Bramwell Tovey addresses CBC hearings

Members of Vancouver’s classical-music community have been given the floor this week in hearings held by the Commons heritage committee on the dismantling of the CBC Radio Orchestra, the changes to CBC Radio 2, and the public broadcaster’s commitment to classical music. As reported in the Straight on May 15, the committee unanimously agreed to hold the hearings following a motion on May 6 by NDP heritage critic Bill Siksay, MP for Burnaby-Douglas.

On May 27, the first of two video conferences took place in downtown Vancouver, at which the committee heard from Canadian Music Centre regional director Colin Miles and Vancouver Chamber Choir artistic director Jon Washburn, among others. The second video conference takes place Thursday (May 29), and the list of witnesses includes Vancouver Symphony Orchestra music director Bramwell Tovey and UBC School of Music director Richard Kurth.

“My concern is mostly about the important role that the CBC plays for cultivating and nurturing and broadcasting musical talent,” Kurth told the Straight by phone. “Many of our alumni have performed with the CBC Radio Orchestra over the years and launched their careers. Composers have done so. It’s been such a wonderful greenhouse for talent.”¦I know many of the players in the orchestra, a lot of them teach at UBC, and they play such an important role in our city. The abandonment of the orchestra is such a blow economically for them, but also culturally for the life of the city.”

In a phone conversation with the Straight, Tovey said he would be discussing the changes to CBC Radio 2 programming. A number of classical-music shows have been cancelled, and a new weekday schedule has classical music being played only between 10 a.m. and 3 p.m., as of September.

“There has been an internal debate at CBC, with some consultations from people who perform on the network,” Tovey said. “But there was not a full and passionate public debate where listeners were invited to engage in the future of the network, and that is the core of the problem and the difficulty. Now we’ve got CBC doing quite unnecessary duplication. We’ve got Shania Twain, Billy Joel”¦all available on other radio stations, and CBC are quitting their customary function as a public broadcaster of quality.”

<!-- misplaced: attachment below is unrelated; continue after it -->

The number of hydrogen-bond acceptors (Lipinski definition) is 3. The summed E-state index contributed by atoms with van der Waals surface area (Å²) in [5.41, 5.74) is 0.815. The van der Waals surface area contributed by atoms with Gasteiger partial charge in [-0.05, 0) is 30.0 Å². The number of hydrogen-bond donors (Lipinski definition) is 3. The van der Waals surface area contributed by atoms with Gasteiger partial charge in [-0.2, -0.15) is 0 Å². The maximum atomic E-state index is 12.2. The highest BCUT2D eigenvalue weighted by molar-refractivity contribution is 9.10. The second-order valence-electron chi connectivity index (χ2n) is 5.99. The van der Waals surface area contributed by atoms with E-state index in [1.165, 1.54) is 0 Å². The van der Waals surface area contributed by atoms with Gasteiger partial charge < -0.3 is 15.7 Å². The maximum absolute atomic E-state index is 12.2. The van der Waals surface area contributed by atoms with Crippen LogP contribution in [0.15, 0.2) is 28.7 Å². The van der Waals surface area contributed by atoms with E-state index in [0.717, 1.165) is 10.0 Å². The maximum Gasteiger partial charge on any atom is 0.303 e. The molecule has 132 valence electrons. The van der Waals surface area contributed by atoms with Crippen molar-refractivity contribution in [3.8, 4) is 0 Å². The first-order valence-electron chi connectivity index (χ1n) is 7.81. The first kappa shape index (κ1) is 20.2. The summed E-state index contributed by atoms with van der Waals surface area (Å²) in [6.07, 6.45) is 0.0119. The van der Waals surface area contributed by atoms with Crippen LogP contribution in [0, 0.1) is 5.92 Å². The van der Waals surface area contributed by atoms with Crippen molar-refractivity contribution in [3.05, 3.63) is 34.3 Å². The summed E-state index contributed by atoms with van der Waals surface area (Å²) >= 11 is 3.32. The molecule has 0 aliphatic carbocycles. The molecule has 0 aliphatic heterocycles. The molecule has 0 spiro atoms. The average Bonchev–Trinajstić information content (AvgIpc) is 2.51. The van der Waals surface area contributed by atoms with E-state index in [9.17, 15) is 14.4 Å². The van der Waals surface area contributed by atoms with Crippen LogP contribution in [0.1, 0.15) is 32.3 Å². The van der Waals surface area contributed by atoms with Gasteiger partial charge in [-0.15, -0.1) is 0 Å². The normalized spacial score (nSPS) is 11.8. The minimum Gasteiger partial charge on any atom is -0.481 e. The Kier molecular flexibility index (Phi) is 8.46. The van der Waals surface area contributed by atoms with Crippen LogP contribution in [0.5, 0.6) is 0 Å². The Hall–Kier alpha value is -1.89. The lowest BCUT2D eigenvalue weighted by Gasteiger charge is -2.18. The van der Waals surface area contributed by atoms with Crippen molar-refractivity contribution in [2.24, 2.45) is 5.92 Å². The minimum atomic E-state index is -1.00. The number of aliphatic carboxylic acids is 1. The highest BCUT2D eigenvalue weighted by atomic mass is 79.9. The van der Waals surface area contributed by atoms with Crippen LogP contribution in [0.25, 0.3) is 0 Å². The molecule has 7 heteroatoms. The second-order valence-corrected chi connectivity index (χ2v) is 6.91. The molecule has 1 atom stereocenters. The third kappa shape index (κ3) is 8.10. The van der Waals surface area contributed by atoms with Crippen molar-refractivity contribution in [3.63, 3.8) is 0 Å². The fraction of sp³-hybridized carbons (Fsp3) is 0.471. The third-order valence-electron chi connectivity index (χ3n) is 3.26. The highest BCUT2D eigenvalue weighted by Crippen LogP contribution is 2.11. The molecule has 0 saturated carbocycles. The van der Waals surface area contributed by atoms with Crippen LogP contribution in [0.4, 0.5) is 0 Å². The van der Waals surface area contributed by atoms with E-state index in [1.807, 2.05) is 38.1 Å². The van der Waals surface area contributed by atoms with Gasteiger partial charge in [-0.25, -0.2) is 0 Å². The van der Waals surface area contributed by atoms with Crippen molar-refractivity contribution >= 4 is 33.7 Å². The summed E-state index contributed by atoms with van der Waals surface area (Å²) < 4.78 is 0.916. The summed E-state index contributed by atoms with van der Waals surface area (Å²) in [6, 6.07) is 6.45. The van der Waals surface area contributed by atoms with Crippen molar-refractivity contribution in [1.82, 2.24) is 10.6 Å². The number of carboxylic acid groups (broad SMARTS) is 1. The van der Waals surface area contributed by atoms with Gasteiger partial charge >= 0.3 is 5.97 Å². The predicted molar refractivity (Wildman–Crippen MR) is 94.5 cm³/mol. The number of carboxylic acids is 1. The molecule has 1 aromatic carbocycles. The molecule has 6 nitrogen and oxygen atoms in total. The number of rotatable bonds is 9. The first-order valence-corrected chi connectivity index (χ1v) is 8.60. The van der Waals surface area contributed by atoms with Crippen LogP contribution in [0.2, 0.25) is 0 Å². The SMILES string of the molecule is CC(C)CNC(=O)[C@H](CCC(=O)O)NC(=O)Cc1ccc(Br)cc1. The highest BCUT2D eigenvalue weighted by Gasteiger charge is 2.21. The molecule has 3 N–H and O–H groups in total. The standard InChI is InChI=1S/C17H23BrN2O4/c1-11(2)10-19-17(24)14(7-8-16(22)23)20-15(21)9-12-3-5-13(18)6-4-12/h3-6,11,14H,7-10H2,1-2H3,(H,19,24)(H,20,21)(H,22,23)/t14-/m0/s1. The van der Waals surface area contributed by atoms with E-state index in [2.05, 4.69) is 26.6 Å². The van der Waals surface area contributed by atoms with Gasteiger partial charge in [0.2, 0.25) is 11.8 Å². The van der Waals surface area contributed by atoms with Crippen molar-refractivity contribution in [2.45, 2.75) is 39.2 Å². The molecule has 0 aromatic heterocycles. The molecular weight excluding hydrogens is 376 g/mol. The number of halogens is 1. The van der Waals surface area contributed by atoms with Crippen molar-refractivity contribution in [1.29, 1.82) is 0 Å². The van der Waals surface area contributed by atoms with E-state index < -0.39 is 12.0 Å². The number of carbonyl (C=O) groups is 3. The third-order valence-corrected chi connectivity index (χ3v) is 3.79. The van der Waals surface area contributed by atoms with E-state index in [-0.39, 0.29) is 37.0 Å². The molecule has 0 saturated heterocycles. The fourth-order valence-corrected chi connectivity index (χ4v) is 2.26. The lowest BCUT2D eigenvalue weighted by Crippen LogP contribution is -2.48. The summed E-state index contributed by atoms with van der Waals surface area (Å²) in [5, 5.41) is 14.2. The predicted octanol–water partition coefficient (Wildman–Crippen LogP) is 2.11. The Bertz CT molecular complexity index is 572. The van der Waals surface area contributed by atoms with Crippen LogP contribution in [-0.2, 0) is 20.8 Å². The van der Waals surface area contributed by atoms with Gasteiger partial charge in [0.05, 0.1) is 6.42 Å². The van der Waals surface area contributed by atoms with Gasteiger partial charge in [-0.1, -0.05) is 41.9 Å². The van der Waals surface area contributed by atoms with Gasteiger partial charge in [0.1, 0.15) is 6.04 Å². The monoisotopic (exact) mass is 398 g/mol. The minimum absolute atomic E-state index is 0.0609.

May 30, 2008 at 12:25pm

That the CBC Radio Orchestra represents a relatively minor piece of the CBC's budget and does not deserve to be summarily axed is clear. However, this is not the same issue as that of classical programming on CBC Radio 2, and with all due respect to maestro Tovey, Dr. Kurth, and many other passionate advocates, there are serious flaws in their arguments for maintaining Radio 2 as a mainly or exclusively classical-music station. The mandate of Radio 2 is "to reflect the diversity of music making in Canada while embracing the network values of quality, relevance, and discovery." That this mission should be wholly identified with the Western classical tradition alone is completely unsound and cuts against basic Canadian and democratic values that many of us embrace. Maestro Tovey's assertion that Radio 2 will soon become the province of "Shania Twain" and "Billy Joel" (one of the witnesses in yesterday's hearings cited Avril Lavigne as well) suggests a disturbing lack of interest in, knowledge, and respect for musical traditions outside the Western classical tradition that rightly have a claim on musical sophistication, whether one is discussing avant-garde jazz, world music traditions, or roots music. The fact that Western classical music has long been enshrined in our institutional culture is not a good argument for why it should continue to serve exclusively as litmus test for "musical quality." One can quibble about the number of hours, time slots, etc. devoted to classical programming on Radio 2, but fundamentally it is worth recognizing that with the proposed changes to Radio 2 the CBC is actually taking its own mandate seriously. And this is very difficult to recognize in the current atmosphere of apocalypticism and paranoia. Perhaps if the CBC were able to establish more than one FM music channel, this would not be an issue, but if Radio 2 is indeed the only music channel, then it should rightly embrace the diversity of music produced in Canada, selecting that of the highest quality and presenting it in an intelligent manner. Let us not assume that Western classical music alone has a monopoly on quality and cultural relevance.